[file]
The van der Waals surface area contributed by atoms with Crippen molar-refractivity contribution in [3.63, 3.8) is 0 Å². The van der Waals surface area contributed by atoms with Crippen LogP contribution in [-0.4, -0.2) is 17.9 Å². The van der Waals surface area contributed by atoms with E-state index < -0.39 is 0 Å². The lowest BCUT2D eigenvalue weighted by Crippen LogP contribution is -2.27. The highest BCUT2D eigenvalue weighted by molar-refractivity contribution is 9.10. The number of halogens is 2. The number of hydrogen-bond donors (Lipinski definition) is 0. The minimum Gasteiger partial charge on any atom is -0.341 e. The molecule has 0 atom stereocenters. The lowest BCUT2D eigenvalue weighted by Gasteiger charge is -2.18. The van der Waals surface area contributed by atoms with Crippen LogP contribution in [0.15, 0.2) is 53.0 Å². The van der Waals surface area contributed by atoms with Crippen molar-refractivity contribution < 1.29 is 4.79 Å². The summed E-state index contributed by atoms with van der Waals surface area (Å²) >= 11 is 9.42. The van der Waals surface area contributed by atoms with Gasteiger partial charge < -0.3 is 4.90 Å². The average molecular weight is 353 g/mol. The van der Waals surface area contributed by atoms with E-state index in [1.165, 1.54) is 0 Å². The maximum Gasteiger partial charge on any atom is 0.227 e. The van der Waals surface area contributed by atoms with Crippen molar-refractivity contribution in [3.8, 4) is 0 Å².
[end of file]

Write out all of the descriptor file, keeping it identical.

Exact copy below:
The van der Waals surface area contributed by atoms with Crippen molar-refractivity contribution in [3.63, 3.8) is 0 Å². The van der Waals surface area contributed by atoms with Crippen LogP contribution in [-0.4, -0.2) is 17.9 Å². The van der Waals surface area contributed by atoms with E-state index < -0.39 is 0 Å². The lowest BCUT2D eigenvalue weighted by Crippen LogP contribution is -2.27. The highest BCUT2D eigenvalue weighted by molar-refractivity contribution is 9.10. The number of halogens is 2. The number of hydrogen-bond donors (Lipinski definition) is 0. The minimum Gasteiger partial charge on any atom is -0.341 e. The molecule has 0 atom stereocenters. The lowest BCUT2D eigenvalue weighted by Gasteiger charge is -2.18. The van der Waals surface area contributed by atoms with Crippen LogP contribution in [0.15, 0.2) is 53.0 Å². The van der Waals surface area contributed by atoms with Crippen molar-refractivity contribution < 1.29 is 4.79 Å². The summed E-state index contributed by atoms with van der Waals surface area (Å²) >= 11 is 9.42. The van der Waals surface area contributed by atoms with Gasteiger partial charge < -0.3 is 4.90 Å². The average molecular weight is 353 g/mol. The van der Waals surface area contributed by atoms with E-state index in [1.165, 1.54) is 0 Å². The maximum Gasteiger partial charge on any atom is 0.227 e. The van der Waals surface area contributed by atoms with Crippen molar-refractivity contribution in [3.8, 4) is 0 Å².